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What is a Target Date Fund & should you consider it for retirement?

Retirement planning is one of the key aspects of the Personal financial management which a lot of us conveniently procrastinate about & forget to realize its importance until it is too late. The statistics are pretty scary as well — one in three Americans have nothing saved for retirement and the proportion is even higher among Millennials where more than 40% haven’t even begun saving for retirement. As we continue to live longer, the importance of a stable source of income during retirement years has become even more important. And for that, we need to choose a savings plan which matches our risk profile, retirement objectives & income expectations.

Some baseline factors that almost everyone needs to consider while devising a retirement plan are:

  • The Portfolio should be broadly diversified
  • Cost of Plan management should be minimized
  • Forced saving habits should be reinforced
  • Resist distractions & the urge to change the objectives due to short-term factors
  • Choosing a Financial Planner who has a good track record & whom you can trust

A lot of employers in North America have Defined Contribution Pension Plans in which you contribute a fixed amount from every pay cheque & in some cases your employer matches the contribution as well. If this is the case target date fund may be the ideal solution. This saving instrument was introduced in the early 90s in the U.S by Donald Luskin and Larry Tint (Wells Fargo Investment Advisers at the time). They are now pretty widespread across America & Canada. These target funds can be added to both your 401(K) plan in the U.S & group RRSP in Canada.

The mechanism behind these date funds is pretty simple — it is a balanced portfolio of domestic & global equities, bonds, T-bills etc. with a calendar year defined in the name of the fund like “target date fund 2060”. The investments in this assigned portfolio are professionally managed for a person who is planning to retire closer to the date mentioned in the target fund. The investment mix is continually monitored & changed as the plan holder gets closer to the retirement. This is a called a “glide path” where younger people have more time to ride out the fluctuations in the portfolio mix & can thus take a larger risk, however people closer to their retirement, who are looking towards a stable income stream (risk averse) will have more bonds & fixed income-producing assets in their plan.

These are the Top 5 Target Retirement Funds out there:

  1. Vanguard Funds — This is the giant among this group of retirement funds with $381 billion in assets and an expense ratio of only 0.16%. Vanguard funds are the most globally diverse with a mix of 40% of foreign stocks & 30% of foreign bonds. The underlying funds all contain index funds which is the main reason of its popularity.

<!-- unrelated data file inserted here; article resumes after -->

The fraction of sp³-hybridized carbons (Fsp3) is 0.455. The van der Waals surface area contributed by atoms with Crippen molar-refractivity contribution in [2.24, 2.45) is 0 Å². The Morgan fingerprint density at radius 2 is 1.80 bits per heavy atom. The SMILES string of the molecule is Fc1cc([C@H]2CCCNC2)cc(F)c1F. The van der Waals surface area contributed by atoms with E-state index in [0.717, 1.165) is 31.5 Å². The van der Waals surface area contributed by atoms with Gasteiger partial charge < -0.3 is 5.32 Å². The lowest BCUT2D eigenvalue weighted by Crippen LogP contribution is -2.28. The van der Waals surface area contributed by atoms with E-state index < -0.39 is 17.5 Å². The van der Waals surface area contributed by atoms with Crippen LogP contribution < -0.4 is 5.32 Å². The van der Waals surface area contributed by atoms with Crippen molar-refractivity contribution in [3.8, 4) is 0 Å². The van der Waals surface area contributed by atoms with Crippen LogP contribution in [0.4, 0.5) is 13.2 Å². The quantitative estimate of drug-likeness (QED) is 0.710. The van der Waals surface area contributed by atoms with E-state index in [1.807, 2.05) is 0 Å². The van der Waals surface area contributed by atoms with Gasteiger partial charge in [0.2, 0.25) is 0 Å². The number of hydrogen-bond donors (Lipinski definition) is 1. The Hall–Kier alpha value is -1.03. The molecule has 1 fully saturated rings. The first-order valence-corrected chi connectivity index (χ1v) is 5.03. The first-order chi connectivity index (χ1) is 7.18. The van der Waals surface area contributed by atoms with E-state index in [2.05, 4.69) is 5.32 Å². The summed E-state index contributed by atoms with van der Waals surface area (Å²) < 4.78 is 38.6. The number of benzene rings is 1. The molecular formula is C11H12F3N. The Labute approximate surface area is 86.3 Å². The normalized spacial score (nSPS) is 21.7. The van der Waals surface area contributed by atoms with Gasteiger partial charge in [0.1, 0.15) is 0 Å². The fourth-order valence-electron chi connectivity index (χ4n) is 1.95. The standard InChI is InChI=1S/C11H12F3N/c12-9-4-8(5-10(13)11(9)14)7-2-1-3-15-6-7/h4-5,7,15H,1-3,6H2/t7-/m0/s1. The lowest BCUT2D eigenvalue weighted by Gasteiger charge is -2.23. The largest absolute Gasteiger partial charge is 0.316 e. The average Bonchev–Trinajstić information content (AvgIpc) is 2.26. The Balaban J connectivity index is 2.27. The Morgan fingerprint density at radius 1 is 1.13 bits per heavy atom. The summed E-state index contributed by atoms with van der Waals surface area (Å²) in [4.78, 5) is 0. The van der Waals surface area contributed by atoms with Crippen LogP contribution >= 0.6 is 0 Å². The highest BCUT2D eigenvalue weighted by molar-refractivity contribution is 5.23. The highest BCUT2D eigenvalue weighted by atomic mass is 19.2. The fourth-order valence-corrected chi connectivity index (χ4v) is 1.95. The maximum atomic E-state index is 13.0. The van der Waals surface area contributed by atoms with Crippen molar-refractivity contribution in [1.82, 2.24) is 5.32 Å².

2. Fidelity Freedom funds — Fidelity manages $228 billion in assets & charges 0.61% on an asset-weighted basis. Although pretty competitive to Vanguard in size & performance, Fidelity 2030 fund is about 10% more volatile than the Vanguard 2030 fund.
  3. T. Rowe Price Retirement funds — manages assets worth $106 billion with the highest investment in stocks among the top funds. Its 2020 fund has almost 55% invested in stocks as compared the industry standard of 43%. The fee is higher than Fidelity & Vanguard at 0.69% but the funds have been outperforming with a bullish stock market. The funds obviously lagged behind in the bear market of 2007–09 with this mix.
  4. American Funds Target-Date Retirement funds — is well-known for its offering of large-cap stock options in its funds which have been performing really well in recent years. American funds has assets of $88 billion with a fee of 0.66% but with very little to offer in small-cap options, it is perhaps not as competitive as its contemporaries.
  5. JPMorgan SmartRetirement funds — has the most conservative investment in stocks of 38% among the industry average of 43% in its 2020 fund based on its research that investors nearing retirement are uncomfortable with such a hefty allocation in stocks. The funds have nevertheless done well with a good team managing the fund. The fee is also a competitive 0.67% annually.

To end it all here is a useful infographic detailing the investing strategies at different stages of like with some useful visuals on target date funds.

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Originally published at www.datadriveninvestor.com on November 9, 2018.